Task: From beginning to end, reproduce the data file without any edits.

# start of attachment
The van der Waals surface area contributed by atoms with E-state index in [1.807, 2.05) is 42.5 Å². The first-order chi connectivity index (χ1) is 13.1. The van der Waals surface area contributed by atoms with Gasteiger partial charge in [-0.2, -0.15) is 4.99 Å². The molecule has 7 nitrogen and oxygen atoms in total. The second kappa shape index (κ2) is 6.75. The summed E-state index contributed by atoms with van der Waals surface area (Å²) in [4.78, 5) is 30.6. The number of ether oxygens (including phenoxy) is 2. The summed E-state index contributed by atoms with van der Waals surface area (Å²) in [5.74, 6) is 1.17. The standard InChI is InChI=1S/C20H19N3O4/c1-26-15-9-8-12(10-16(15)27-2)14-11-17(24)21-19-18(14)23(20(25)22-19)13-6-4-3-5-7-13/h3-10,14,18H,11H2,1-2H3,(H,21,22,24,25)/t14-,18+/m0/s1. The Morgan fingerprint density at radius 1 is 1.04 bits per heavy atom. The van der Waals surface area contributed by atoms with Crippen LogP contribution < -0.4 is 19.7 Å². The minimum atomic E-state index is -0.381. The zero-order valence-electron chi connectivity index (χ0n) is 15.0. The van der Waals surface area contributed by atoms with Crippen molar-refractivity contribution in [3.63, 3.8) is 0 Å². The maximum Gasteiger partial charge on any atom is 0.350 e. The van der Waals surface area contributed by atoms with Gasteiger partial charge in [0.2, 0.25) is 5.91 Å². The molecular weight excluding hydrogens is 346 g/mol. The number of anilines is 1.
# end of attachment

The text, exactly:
The van der Waals surface area contributed by atoms with E-state index in [1.807, 2.05) is 42.5 Å². The first-order chi connectivity index (χ1) is 13.1. The van der Waals surface area contributed by atoms with Gasteiger partial charge in [-0.2, -0.15) is 4.99 Å². The molecule has 7 nitrogen and oxygen atoms in total. The second kappa shape index (κ2) is 6.75. The summed E-state index contributed by atoms with van der Waals surface area (Å²) in [4.78, 5) is 30.6. The number of ether oxygens (including phenoxy) is 2. The summed E-state index contributed by atoms with van der Waals surface area (Å²) in [5.74, 6) is 1.17. The standard InChI is InChI=1S/C20H19N3O4/c1-26-15-9-8-12(10-16(15)27-2)14-11-17(24)21-19-18(14)23(20(25)22-19)13-6-4-3-5-7-13/h3-10,14,18H,11H2,1-2H3,(H,21,22,24,25)/t14-,18+/m0/s1. The Morgan fingerprint density at radius 1 is 1.04 bits per heavy atom. The van der Waals surface area contributed by atoms with Crippen LogP contribution < -0.4 is 19.7 Å². The minimum atomic E-state index is -0.381. The zero-order valence-electron chi connectivity index (χ0n) is 15.0. The van der Waals surface area contributed by atoms with Crippen molar-refractivity contribution in [3.63, 3.8) is 0 Å². The maximum Gasteiger partial charge on any atom is 0.350 e. The van der Waals surface area contributed by atoms with Gasteiger partial charge in [0.2, 0.25) is 5.91 Å². The molecular weight excluding hydrogens is 346 g/mol. The number of anilines is 1.